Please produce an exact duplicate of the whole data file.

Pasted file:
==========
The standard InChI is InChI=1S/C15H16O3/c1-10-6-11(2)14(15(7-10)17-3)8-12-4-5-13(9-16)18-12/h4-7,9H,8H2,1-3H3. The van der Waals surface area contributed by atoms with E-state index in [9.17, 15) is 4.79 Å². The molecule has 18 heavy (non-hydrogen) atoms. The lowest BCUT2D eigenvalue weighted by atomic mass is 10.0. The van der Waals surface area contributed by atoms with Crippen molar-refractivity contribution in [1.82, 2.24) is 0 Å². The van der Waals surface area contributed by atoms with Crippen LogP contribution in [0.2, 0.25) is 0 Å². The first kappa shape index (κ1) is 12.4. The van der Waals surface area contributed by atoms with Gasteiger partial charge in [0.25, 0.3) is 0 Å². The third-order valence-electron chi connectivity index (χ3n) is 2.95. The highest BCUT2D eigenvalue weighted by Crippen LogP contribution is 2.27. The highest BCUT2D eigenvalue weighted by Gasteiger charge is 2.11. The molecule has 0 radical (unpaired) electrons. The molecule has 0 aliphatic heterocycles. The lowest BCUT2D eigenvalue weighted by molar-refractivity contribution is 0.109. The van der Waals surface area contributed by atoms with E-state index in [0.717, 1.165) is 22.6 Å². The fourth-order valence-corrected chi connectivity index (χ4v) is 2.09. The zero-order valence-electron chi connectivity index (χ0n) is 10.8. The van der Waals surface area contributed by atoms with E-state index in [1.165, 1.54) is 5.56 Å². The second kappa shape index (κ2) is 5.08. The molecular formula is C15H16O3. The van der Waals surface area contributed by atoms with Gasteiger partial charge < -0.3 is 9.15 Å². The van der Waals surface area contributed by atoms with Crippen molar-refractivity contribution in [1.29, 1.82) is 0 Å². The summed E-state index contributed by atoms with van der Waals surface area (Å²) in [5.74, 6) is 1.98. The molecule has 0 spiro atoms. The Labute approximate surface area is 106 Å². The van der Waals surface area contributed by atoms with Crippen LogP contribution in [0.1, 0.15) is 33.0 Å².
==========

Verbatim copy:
The standard InChI is InChI=1S/C15H16O3/c1-10-6-11(2)14(15(7-10)17-3)8-12-4-5-13(9-16)18-12/h4-7,9H,8H2,1-3H3. The van der Waals surface area contributed by atoms with E-state index in [9.17, 15) is 4.79 Å². The molecule has 18 heavy (non-hydrogen) atoms. The lowest BCUT2D eigenvalue weighted by atomic mass is 10.0. The van der Waals surface area contributed by atoms with Crippen molar-refractivity contribution in [1.82, 2.24) is 0 Å². The van der Waals surface area contributed by atoms with Crippen LogP contribution in [0.2, 0.25) is 0 Å². The first kappa shape index (κ1) is 12.4. The van der Waals surface area contributed by atoms with Gasteiger partial charge in [0.25, 0.3) is 0 Å². The third-order valence-electron chi connectivity index (χ3n) is 2.95. The highest BCUT2D eigenvalue weighted by Crippen LogP contribution is 2.27. The highest BCUT2D eigenvalue weighted by Gasteiger charge is 2.11. The molecule has 0 radical (unpaired) electrons. The molecule has 0 aliphatic heterocycles. The lowest BCUT2D eigenvalue weighted by molar-refractivity contribution is 0.109. The van der Waals surface area contributed by atoms with E-state index in [0.717, 1.165) is 22.6 Å². The fourth-order valence-corrected chi connectivity index (χ4v) is 2.09. The zero-order valence-electron chi connectivity index (χ0n) is 10.8. The van der Waals surface area contributed by atoms with E-state index in [1.165, 1.54) is 5.56 Å². The second kappa shape index (κ2) is 5.08. The molecular formula is C15H16O3. The van der Waals surface area contributed by atoms with Gasteiger partial charge < -0.3 is 9.15 Å². The van der Waals surface area contributed by atoms with Crippen molar-refractivity contribution in [1.29, 1.82) is 0 Å². The summed E-state index contributed by atoms with van der Waals surface area (Å²) in [5.74, 6) is 1.98. The molecule has 0 spiro atoms. The Labute approximate surface area is 106 Å². The van der Waals surface area contributed by atoms with Crippen LogP contribution in [0.1, 0.15) is 33.0 Å².